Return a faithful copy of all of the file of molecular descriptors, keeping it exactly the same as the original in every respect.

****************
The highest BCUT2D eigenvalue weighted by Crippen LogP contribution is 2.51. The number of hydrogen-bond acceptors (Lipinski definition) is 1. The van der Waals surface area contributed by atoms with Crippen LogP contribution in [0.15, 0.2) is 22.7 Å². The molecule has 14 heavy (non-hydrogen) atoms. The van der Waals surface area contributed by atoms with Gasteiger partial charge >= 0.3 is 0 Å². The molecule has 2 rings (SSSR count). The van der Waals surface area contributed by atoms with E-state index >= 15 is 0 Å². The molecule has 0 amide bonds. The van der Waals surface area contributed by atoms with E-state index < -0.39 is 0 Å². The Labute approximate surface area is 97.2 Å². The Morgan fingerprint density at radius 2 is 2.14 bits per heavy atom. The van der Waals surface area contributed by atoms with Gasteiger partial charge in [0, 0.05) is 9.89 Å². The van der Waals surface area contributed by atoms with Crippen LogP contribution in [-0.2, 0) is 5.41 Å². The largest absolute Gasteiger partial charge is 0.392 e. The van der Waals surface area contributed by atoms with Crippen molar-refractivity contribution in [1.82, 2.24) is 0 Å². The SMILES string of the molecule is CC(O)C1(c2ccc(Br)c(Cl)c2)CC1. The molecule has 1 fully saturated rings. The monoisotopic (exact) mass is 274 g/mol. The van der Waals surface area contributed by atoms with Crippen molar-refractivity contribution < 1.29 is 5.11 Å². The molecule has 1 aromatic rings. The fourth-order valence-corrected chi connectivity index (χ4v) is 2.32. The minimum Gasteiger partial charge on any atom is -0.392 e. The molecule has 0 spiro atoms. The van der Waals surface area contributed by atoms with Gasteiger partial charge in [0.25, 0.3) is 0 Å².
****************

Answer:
The highest BCUT2D eigenvalue weighted by Crippen LogP contribution is 2.51. The number of hydrogen-bond acceptors (Lipinski definition) is 1. The van der Waals surface area contributed by atoms with Crippen LogP contribution in [0.15, 0.2) is 22.7 Å². The molecule has 14 heavy (non-hydrogen) atoms. The van der Waals surface area contributed by atoms with Gasteiger partial charge >= 0.3 is 0 Å². The molecule has 2 rings (SSSR count). The van der Waals surface area contributed by atoms with E-state index >= 15 is 0 Å². The molecule has 0 amide bonds. The van der Waals surface area contributed by atoms with E-state index < -0.39 is 0 Å². The Labute approximate surface area is 97.2 Å². The Morgan fingerprint density at radius 2 is 2.14 bits per heavy atom. The van der Waals surface area contributed by atoms with Gasteiger partial charge in [0, 0.05) is 9.89 Å². The van der Waals surface area contributed by atoms with Crippen LogP contribution in [-0.2, 0) is 5.41 Å². The largest absolute Gasteiger partial charge is 0.392 e. The van der Waals surface area contributed by atoms with Crippen molar-refractivity contribution in [1.82, 2.24) is 0 Å². The SMILES string of the molecule is CC(O)C1(c2ccc(Br)c(Cl)c2)CC1. The molecule has 1 fully saturated rings. The monoisotopic (exact) mass is 274 g/mol. The van der Waals surface area contributed by atoms with Crippen molar-refractivity contribution < 1.29 is 5.11 Å². The molecule has 1 aromatic rings. The fourth-order valence-corrected chi connectivity index (χ4v) is 2.32. The minimum Gasteiger partial charge on any atom is -0.392 e. The molecule has 0 spiro atoms. The van der Waals surface area contributed by atoms with Gasteiger partial charge in [0.25, 0.3) is 0 Å².